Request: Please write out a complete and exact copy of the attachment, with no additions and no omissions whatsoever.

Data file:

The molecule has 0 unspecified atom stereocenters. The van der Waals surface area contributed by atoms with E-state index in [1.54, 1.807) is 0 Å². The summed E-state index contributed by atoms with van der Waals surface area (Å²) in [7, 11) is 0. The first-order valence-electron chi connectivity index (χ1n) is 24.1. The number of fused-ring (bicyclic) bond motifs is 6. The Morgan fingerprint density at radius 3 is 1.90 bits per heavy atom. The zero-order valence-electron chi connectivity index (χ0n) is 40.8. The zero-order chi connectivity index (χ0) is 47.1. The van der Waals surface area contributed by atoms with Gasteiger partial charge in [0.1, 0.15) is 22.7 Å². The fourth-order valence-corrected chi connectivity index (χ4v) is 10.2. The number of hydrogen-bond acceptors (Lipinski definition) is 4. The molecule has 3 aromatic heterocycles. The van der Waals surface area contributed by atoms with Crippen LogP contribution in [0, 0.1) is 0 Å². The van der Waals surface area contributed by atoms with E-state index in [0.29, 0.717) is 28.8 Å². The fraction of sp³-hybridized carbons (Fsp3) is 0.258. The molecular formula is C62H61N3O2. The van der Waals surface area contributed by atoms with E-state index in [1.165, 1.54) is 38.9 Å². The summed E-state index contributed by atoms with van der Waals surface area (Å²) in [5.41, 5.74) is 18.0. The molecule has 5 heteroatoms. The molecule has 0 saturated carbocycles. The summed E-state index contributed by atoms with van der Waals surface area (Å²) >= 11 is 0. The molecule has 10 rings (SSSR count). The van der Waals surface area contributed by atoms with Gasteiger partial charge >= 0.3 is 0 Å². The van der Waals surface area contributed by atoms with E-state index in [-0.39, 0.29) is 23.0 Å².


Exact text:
The molecule has 0 unspecified atom stereocenters. The van der Waals surface area contributed by atoms with E-state index in [1.54, 1.807) is 0 Å². The summed E-state index contributed by atoms with van der Waals surface area (Å²) in [7, 11) is 0. The first-order valence-electron chi connectivity index (χ1n) is 24.1. The number of fused-ring (bicyclic) bond motifs is 6. The Morgan fingerprint density at radius 3 is 1.90 bits per heavy atom. The zero-order valence-electron chi connectivity index (χ0n) is 40.8. The zero-order chi connectivity index (χ0) is 47.1. The van der Waals surface area contributed by atoms with Gasteiger partial charge in [0.1, 0.15) is 22.7 Å². The fourth-order valence-corrected chi connectivity index (χ4v) is 10.2. The number of hydrogen-bond acceptors (Lipinski definition) is 4. The molecule has 3 aromatic heterocycles. The van der Waals surface area contributed by atoms with Crippen LogP contribution in [0, 0.1) is 0 Å². The van der Waals surface area contributed by atoms with E-state index in [0.29, 0.717) is 28.8 Å². The fraction of sp³-hybridized carbons (Fsp3) is 0.258. The molecular formula is C62H61N3O2. The van der Waals surface area contributed by atoms with E-state index in [1.165, 1.54) is 38.9 Å². The summed E-state index contributed by atoms with van der Waals surface area (Å²) in [5.41, 5.74) is 18.0. The molecule has 5 heteroatoms. The molecule has 0 saturated carbocycles. The summed E-state index contributed by atoms with van der Waals surface area (Å²) >= 11 is 0. The molecule has 10 rings (SSSR count). The van der Waals surface area contributed by atoms with Gasteiger partial charge >= 0.3 is 0 Å². The van der Waals surface area contributed by atoms with E-state index in [-0.39, 0.29) is 23.0 Å².